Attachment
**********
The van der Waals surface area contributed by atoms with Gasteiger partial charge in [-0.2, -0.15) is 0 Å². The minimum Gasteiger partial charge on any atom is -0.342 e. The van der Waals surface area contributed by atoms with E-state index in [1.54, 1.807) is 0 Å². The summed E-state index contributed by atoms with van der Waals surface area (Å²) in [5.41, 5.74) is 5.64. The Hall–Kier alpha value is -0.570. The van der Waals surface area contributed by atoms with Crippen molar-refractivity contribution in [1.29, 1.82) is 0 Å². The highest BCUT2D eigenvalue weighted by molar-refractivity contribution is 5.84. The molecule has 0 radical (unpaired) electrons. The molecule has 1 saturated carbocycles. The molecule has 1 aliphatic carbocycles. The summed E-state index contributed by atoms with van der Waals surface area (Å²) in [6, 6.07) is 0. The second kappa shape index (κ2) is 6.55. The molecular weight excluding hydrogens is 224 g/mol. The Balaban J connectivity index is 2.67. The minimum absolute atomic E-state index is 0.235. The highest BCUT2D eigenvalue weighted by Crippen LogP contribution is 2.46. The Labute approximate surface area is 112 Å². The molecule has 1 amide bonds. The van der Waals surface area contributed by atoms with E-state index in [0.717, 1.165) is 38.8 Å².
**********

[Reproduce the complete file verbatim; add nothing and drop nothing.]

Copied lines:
The van der Waals surface area contributed by atoms with Gasteiger partial charge in [-0.2, -0.15) is 0 Å². The minimum Gasteiger partial charge on any atom is -0.342 e. The van der Waals surface area contributed by atoms with E-state index in [1.54, 1.807) is 0 Å². The summed E-state index contributed by atoms with van der Waals surface area (Å²) in [5.41, 5.74) is 5.64. The Hall–Kier alpha value is -0.570. The van der Waals surface area contributed by atoms with Crippen molar-refractivity contribution in [1.29, 1.82) is 0 Å². The highest BCUT2D eigenvalue weighted by molar-refractivity contribution is 5.84. The molecule has 0 radical (unpaired) electrons. The molecule has 1 saturated carbocycles. The molecule has 1 aliphatic carbocycles. The summed E-state index contributed by atoms with van der Waals surface area (Å²) in [6, 6.07) is 0. The second kappa shape index (κ2) is 6.55. The molecular weight excluding hydrogens is 224 g/mol. The Balaban J connectivity index is 2.67. The minimum absolute atomic E-state index is 0.235. The highest BCUT2D eigenvalue weighted by Crippen LogP contribution is 2.46. The Labute approximate surface area is 112 Å². The molecule has 1 amide bonds. The van der Waals surface area contributed by atoms with E-state index in [0.717, 1.165) is 38.8 Å².